At the beginning, the task looked immense: To give inspiration for climate action to everyone by visualising examples for the energy revolution in each person’s neighbourhood across Europe on a common interactive online map. The related information is so dispersed, that bringing it together on a single map is a huge challenge, but one that has now been overcome thanks to the EU-funded repowermap.org initiative. On the interactive online map, anyone who has installed a renewable energy system or who has constructed an energy efficient building can add their work. The map is being made known in common by a broad and diverse network of organisations and local authorities.
The objective of the initiative is to encourage people to install renewable energy systems and to make their building energy efficient, by inspiring them with examples from their own neighbourhood. The initiative also aims to facilitate information exchange both at local level and across borders.
The non-profit initiative was originally founded in Bern, Switzerland, in 2008, by the Association repowermap.org. Back in 2012, the European Union recognised the potential value of such a map to raise awareness about renewable energy and energy efficiency, to facilitate information exchange and to create synergies between organisations promoting the energy transition. As such the initiative contributes to the achievement of the EU’s 2020 targets on renewable energies, climate protection, and energy efficiency. A proposal for funding was taken up in the Intelligent Energy Europe Programme of the European Union. The related EU-project is coordinated by the Association repowermap.eu from Liechtenstein in cooperation with partner organisations from other European countries.
Two-and-a-half years later, more than 40.000 examples have been made visible on the map in Europe. More than 170 organisations, including major NGOs and renewable energy associations, as well as regions and local authorities are now participating in the initiative by publishing the map on their websites.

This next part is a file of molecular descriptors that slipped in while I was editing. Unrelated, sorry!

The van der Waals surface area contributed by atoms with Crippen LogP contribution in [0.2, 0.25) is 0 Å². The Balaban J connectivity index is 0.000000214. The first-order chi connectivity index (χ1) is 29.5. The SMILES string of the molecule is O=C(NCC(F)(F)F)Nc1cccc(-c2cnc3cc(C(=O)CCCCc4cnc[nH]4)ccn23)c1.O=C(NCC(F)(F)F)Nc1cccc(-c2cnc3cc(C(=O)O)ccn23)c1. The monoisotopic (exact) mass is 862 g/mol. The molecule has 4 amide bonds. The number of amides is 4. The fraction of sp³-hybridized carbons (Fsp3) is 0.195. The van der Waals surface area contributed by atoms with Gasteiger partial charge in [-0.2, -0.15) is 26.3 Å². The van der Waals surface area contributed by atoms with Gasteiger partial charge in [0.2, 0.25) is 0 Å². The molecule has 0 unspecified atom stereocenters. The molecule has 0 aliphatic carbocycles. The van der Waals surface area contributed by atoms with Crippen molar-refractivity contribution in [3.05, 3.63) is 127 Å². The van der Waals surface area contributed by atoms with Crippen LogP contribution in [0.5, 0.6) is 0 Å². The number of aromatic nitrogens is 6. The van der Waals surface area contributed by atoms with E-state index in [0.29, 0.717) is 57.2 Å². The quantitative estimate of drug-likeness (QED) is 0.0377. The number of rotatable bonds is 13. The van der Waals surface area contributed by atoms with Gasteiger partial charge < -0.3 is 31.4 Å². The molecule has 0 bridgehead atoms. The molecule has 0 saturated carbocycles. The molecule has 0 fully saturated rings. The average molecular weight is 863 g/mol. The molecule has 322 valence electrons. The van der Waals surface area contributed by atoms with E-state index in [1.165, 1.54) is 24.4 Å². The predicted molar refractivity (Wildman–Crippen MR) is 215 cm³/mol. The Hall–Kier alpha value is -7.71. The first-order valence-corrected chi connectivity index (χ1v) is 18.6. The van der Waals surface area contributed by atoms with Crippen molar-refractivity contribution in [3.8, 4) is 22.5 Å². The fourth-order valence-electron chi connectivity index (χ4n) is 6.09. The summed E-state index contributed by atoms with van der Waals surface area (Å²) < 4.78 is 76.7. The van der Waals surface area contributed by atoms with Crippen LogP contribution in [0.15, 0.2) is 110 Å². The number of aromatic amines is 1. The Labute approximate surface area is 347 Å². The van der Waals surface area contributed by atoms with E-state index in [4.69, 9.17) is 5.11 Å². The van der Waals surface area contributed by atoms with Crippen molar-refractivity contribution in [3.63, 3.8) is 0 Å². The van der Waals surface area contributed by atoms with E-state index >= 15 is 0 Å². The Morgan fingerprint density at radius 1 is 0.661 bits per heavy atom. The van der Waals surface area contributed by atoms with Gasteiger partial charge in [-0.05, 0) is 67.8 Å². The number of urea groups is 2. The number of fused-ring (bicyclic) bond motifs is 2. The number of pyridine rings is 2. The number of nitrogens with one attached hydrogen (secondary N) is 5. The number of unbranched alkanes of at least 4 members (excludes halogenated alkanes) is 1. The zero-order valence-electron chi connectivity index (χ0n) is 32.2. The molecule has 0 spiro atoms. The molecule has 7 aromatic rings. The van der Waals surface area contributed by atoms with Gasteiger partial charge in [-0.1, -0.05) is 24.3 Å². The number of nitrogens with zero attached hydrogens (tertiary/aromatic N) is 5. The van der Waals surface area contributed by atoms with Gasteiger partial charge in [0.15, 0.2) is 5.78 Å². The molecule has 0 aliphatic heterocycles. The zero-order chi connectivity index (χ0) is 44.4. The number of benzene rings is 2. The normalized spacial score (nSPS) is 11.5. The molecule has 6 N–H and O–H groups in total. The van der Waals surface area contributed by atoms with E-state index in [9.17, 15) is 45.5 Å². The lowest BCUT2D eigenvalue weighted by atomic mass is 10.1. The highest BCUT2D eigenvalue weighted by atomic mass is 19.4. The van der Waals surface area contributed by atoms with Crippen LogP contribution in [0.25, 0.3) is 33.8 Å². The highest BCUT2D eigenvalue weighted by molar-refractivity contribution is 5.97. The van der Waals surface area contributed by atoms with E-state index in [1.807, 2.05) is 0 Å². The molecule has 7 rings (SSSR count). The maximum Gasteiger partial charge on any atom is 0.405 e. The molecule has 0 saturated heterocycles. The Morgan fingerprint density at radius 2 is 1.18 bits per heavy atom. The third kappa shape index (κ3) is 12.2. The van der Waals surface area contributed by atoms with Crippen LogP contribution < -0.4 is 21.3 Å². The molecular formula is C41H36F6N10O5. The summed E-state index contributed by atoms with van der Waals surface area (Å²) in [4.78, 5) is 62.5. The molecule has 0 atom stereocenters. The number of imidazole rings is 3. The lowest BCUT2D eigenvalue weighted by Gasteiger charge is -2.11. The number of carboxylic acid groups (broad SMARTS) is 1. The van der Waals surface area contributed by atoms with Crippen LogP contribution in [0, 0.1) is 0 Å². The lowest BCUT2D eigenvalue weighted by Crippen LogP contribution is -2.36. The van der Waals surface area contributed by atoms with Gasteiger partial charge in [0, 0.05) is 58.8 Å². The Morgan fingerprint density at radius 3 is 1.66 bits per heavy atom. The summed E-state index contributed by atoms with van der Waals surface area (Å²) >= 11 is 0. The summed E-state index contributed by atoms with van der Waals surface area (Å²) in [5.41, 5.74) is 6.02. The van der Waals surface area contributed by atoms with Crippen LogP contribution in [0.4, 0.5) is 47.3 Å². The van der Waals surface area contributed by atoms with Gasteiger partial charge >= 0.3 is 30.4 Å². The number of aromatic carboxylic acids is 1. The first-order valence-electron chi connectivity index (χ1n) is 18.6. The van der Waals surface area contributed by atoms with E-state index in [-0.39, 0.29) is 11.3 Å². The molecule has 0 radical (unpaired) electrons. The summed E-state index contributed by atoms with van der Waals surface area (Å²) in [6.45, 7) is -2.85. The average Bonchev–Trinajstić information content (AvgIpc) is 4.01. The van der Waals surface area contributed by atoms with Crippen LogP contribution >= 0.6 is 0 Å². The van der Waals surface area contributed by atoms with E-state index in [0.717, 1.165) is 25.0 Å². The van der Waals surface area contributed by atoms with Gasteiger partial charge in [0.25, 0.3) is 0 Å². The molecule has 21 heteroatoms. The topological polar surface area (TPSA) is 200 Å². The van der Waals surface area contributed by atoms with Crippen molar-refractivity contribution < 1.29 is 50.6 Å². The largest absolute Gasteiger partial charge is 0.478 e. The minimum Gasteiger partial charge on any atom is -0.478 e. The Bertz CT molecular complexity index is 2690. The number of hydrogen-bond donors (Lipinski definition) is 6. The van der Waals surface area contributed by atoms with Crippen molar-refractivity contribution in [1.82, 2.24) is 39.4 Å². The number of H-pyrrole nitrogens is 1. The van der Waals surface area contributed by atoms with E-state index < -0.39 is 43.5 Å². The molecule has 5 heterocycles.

“The importance of local examples is often underestimated – people who add their renewable energy system or energy efficient building to the map have an important influence on motivating other people in the neighbourhood to action”, says Roman Bolliger, one of the co-founders of the initiative and coordinator of the EU project.
“The idea for the initiative originated as we were wondering if there are any geothermal heat pumps and solar energy systems in our part of the city - and could not find any information about such local examples”, he recalls. “This led us to think how good it would be if there was a map where such information is made visible. Now each installation or building made visible on the map has multiple benefits – as a smart investment on its own, and as a motivation to action for others in the neighbourhood.”
EHPA is very pleased to see that so many heat pump examples were added to the map. Heat pumps are often overlooked as a technology that uses renewable energy because they operate in the dark. Hidden in basements, on roofs or in machine rooms, they actually use renewable energy from air, water and ground. This makes the technology an essential element of the energy transition, particularly in cities due to its ability to provide greater efficiency as well as to connect electricity and thermal energy grids.
A growing network of organisations, regions, local authorities, companies and other energy actors in more and more countries are supporting and making known this initiative together. By integrating the map into their websites, they make visible examples in their own area as a motivation for climate action. This creates synergies between the many organisations and energy actors who have the same goals: protecting the climate, generating jobs and increasing the energy security by promoting the use of renewable energies and energy efficiency to repower the energy system.